|BOUZAT, JUAN - Bowling Green State University|
|HOSTEL, MATT - Bowling Green State University|
Submitted to: Journal of Great Lakes Research
Publication Type: Peer Reviewed Journal
Publication Acceptance Date: 3/3/2013
Publication Date: 6/3/2013
Citation: Bouzat, J., Hostel, M., Looft, T.P. 2013. Spatial patterns of microbial community composition within Lake Erie sediments. Journal of Great Lakes Research. 39(2):344-351.
Interpretive Summary: Lake Erie is an important freshwater ecosystem with regions of differing amounts of nutrient and pollution inputs. To evaluate the effects of these spatial differences on the bacteria in the lake sediment, bacterial communities were profiled for comparisons. Eleven locations across the lake, including a large area of low oxygen “dead zone” were used. The abundance of bacteria within each location revealed groups capable of metabolizing a wide range of organic matter were found more abundant within inshore sites of the Central and Western basins compared to the Eastern basin. Community analyses showed microbial community spatial structuring, with the Central basin, with the dead zone, being the most unique. Results from this study provide evidence for the local adaptation of microbial communities, with differential levels of dissolved organic matter potentially driving these differences.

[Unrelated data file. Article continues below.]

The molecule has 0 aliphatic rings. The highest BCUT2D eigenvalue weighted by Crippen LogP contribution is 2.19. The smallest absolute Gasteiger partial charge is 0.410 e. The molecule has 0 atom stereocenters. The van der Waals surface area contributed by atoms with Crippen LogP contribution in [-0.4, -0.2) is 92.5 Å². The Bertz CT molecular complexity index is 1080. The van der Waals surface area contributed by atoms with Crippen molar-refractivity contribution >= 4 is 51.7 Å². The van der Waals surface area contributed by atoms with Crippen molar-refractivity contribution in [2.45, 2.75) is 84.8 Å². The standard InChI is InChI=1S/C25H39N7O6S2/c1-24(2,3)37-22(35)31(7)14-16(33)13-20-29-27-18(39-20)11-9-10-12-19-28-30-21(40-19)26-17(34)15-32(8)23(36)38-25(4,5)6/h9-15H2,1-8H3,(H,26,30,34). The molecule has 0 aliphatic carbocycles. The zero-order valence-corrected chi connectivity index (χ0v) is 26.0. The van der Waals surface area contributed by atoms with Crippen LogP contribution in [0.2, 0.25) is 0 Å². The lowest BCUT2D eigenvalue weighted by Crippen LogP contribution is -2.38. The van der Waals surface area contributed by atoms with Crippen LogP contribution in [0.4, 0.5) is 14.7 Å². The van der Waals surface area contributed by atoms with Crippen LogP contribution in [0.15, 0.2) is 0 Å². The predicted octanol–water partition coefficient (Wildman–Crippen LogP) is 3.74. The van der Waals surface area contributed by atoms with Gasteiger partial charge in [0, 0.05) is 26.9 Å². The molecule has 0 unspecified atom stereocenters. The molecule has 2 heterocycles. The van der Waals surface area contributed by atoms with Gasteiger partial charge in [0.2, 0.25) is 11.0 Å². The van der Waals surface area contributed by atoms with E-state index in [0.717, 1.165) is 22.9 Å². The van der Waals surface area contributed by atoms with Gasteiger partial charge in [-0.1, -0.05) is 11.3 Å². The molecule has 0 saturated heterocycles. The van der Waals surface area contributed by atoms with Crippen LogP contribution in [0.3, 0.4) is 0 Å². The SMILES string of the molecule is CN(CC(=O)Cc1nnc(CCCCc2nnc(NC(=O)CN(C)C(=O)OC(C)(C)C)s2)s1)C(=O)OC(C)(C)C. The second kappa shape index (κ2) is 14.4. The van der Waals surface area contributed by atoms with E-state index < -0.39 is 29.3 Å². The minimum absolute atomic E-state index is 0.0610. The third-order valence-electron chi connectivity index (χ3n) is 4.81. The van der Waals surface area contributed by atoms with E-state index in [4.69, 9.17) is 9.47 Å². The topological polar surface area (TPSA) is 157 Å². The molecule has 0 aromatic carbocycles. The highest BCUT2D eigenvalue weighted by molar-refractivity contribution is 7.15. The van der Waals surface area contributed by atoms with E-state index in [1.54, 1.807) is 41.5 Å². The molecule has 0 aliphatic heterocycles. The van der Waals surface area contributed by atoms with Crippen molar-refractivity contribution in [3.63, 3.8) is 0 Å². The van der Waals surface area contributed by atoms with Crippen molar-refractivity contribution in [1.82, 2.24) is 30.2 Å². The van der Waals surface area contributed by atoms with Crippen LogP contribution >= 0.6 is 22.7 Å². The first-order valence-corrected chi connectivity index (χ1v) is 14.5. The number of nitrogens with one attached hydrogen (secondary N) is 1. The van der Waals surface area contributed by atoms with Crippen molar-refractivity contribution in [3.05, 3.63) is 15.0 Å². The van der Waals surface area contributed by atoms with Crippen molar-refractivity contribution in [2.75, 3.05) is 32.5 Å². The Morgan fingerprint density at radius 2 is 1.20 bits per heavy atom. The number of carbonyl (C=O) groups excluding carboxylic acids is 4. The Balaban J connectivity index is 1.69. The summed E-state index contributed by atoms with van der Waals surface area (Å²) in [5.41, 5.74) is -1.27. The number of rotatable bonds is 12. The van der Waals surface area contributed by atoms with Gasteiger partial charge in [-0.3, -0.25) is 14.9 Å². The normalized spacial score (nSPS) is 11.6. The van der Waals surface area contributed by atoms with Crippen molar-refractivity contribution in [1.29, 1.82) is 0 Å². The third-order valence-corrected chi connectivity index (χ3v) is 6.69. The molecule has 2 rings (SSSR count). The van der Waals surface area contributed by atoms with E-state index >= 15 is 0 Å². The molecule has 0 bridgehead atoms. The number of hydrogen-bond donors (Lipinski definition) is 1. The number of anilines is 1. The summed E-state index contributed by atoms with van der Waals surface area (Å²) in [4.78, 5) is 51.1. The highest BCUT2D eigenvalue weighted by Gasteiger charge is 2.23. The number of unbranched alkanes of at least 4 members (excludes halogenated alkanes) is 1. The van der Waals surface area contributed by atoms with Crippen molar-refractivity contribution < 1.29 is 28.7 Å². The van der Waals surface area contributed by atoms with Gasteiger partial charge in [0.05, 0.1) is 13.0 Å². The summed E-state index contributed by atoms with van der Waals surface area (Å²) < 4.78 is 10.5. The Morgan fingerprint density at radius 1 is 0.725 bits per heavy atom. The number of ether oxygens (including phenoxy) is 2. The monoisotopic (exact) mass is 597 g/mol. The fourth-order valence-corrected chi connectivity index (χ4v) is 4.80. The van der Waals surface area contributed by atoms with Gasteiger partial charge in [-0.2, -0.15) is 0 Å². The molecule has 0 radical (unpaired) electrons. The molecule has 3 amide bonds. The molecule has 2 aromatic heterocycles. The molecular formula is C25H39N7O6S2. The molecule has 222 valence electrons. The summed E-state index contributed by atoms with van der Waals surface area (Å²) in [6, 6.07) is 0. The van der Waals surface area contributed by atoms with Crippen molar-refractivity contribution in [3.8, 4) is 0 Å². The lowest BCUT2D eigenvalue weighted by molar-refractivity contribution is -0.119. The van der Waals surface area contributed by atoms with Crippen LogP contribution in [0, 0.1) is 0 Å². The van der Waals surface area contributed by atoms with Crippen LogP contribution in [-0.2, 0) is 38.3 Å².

Technical Abstract: Lake Erie is a large freshwater ecosystem with three distinct basins that exhibit an east-west gradient of increasing productivity, as well as allochthonous inputs of nutrients and xenobiotics. To evaluate microbial community composition throughout this ecosystem, 435 16S rDNA environmental clones were sequenced from 11 sediment samples throughout the Western, Central, and Eastern basins, as well as the hypoxic “dead zone” of Lake Erie in the hypolimnetic region of the Central basin. Rank abundance of bacterial taxa within each location revealed that gamma- and betaproteobacteria, microbes, capable of metabolizing a wide range of organic matter pools, comprised a much greater fraction of the microbial community within inshore sites of the Central and Western basins compared to the Eastern basin. Although levels of species diversity among regions were not significant, the Central and Eastern basins showed moderately higher species richness. Fast Unifrac analyses revealed microbial community spatial structuring, with the Central basin showing higher phylogenetic uniqueness of microbial lineages. Principal component analyses based on phylogenetic distances consistently grouped the dead zone with the Central basin, and highlighted the distinctiveness of microbial communities from the Eastern basin. Results from this study provide evidence for the local adaptation of microbial communities, with differential levels of dissolved organic matter potentially modulating species richness. These results are consistent with previous functional studies on microbial community metabolism, which showed that differences in DOM and heavy metal concentrations play an important role in the local adaptation of microbial communities.